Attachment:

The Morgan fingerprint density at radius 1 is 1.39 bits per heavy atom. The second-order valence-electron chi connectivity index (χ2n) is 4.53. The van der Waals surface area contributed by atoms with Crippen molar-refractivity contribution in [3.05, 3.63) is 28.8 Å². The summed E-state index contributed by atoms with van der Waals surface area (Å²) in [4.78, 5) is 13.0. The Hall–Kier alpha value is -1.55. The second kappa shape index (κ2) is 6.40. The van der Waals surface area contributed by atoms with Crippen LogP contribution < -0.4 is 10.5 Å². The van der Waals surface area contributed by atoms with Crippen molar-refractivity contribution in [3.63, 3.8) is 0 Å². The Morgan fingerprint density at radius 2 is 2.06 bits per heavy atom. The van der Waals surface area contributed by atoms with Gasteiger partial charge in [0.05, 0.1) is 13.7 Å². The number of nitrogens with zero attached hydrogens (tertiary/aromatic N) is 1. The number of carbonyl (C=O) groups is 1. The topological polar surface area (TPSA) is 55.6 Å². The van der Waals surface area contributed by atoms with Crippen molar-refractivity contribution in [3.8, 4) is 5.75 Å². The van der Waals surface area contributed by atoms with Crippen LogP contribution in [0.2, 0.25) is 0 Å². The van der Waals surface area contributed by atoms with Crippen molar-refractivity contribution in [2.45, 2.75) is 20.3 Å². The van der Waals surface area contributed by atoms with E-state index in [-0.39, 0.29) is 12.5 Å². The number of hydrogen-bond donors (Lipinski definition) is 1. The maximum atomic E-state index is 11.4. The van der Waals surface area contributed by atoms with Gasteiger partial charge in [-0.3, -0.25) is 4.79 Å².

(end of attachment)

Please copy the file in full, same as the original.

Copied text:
The Morgan fingerprint density at radius 1 is 1.39 bits per heavy atom. The second-order valence-electron chi connectivity index (χ2n) is 4.53. The van der Waals surface area contributed by atoms with Crippen molar-refractivity contribution in [3.05, 3.63) is 28.8 Å². The summed E-state index contributed by atoms with van der Waals surface area (Å²) in [4.78, 5) is 13.0. The Hall–Kier alpha value is -1.55. The second kappa shape index (κ2) is 6.40. The van der Waals surface area contributed by atoms with Crippen LogP contribution < -0.4 is 10.5 Å². The van der Waals surface area contributed by atoms with Crippen molar-refractivity contribution in [3.63, 3.8) is 0 Å². The Morgan fingerprint density at radius 2 is 2.06 bits per heavy atom. The van der Waals surface area contributed by atoms with Gasteiger partial charge in [0.05, 0.1) is 13.7 Å². The number of nitrogens with zero attached hydrogens (tertiary/aromatic N) is 1. The number of carbonyl (C=O) groups is 1. The topological polar surface area (TPSA) is 55.6 Å². The van der Waals surface area contributed by atoms with Crippen molar-refractivity contribution in [3.8, 4) is 5.75 Å². The van der Waals surface area contributed by atoms with Crippen LogP contribution in [0.2, 0.25) is 0 Å². The van der Waals surface area contributed by atoms with Crippen molar-refractivity contribution in [2.45, 2.75) is 20.3 Å². The van der Waals surface area contributed by atoms with E-state index in [-0.39, 0.29) is 12.5 Å². The number of hydrogen-bond donors (Lipinski definition) is 1. The maximum atomic E-state index is 11.4. The van der Waals surface area contributed by atoms with Gasteiger partial charge in [-0.3, -0.25) is 4.79 Å².